Regular readers of my articles will know that among the many innovation methodologies one can choose to spark creative problem solving, Genrich Altschuller's Theory of Inventive Problem Solving (aka TRIZ, which is the more recognized name and Russian acronym) is one of my favorites.
In yesterday's article, I outlined the basic elements of systemic change. Evolution, whether organic or artificial in origin, creates constraints that can shape and drive radical innovation. TRIZ is a particularly effective innovation methodology when facing serious systemic constraints. In applying TRIZ methodology and principles to the current problems facing the automobile industry, I am quickly drawn to several design considerations:
- It is ill-advised to redesign a car as a system, without considering the larger super-system in which the car operates.
- It is ill-advised to redesign a car as a system, without considering that the car itself is comprised of sub-systems that may perform multiple functions, independent of the primary goals of the car itself (which is, of course, transportation).
- When designing around constraints, often the most powerful design breakthroughs come from finding advantage in disadvantage.
Ok, admittedly what I’ve said so far is really the stuff of fortune-cookies. Wonderful and sugary visions wrapped in vanilla abstracts, but where is the application? What do super-systems and design constraints have to do with the 2009 model year?
Let’s look at today’s car in a little more detail.
A car’s primary job is to transport one or more people. An important secondary job is to transport a bit of cargo at the same time. Cars do their work in cycles. They move, and they stop. They get parked for periods of time, sometimes predictably, especially where work commutes are involved. Cities, roads, garages, and parking lots are but some of the supersystems in which cars operate.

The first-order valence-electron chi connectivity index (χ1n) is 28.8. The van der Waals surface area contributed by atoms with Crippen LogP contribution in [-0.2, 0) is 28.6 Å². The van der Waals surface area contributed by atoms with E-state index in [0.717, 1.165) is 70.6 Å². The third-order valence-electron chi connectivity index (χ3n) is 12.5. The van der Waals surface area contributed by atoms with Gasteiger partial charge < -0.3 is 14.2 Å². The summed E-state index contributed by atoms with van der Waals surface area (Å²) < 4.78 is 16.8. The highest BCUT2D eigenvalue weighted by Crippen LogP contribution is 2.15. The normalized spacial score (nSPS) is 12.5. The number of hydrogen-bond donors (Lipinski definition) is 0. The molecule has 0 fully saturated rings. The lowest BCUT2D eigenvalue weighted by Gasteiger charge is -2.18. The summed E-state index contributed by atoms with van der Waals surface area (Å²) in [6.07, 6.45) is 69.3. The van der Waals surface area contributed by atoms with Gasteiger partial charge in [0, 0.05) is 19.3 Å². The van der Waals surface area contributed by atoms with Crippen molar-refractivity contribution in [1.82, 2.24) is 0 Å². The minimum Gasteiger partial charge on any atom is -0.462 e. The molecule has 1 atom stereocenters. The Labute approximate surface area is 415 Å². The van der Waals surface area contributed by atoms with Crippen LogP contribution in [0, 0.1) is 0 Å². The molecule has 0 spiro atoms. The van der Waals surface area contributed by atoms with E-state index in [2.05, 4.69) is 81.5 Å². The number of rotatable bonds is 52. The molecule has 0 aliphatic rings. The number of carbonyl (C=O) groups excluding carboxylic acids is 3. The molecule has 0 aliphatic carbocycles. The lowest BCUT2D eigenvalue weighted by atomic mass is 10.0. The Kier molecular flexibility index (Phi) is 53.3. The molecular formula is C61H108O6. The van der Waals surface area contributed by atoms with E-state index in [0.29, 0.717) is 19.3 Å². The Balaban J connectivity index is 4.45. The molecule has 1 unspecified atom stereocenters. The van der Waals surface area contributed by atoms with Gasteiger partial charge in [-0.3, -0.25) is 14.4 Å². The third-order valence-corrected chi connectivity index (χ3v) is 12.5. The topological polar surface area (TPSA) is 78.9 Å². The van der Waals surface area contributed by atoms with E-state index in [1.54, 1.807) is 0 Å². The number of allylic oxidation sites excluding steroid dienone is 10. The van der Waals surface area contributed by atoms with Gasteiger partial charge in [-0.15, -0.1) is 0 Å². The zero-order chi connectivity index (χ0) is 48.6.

Cars are also compilations of multiple sub-systems. Some sub-systems are obvious (fuel, electrical, transmission) while others are more subtle (roof, doors, locks, etc). There is as much if not more detail paid to the design and functionality of automobile sub-systems as there is to the automobile as a single system.
Why is all this important? In considering the many constraints impacting the automotive industry and its customers, economic constraints certainly are near or at the top of the list. When using TRIZ to predict possible evolutions of the car, the driver, and the super-systems in which they will exist, I can look to one of the seventy-six 'standard solutions' that Altschuller claimed were reflected in natural and technical system evolution. One standard in particular suggests the periodic distribution of actions to eliminate conflicts.
Thinking about what a car needs to do for a driver, and what a driver's needs might be outside of a car, I am led to one conclusion. The car of tomorrow needs to be a platform that has value when it is used for driving, but has more value when it is parked.
The corresponding business model is then very simple to describe, but it is also one that if uttered by Rick Wagoner tomorrow, would most certainly cost him his job unless he has a very innovation-savvy board of directors.
"An auto industry of tomorrow will need to build new cars that people will want to buy, not because they will have to drive their cars, but because they will want to park them."
Tomorrow's article: Park To The Future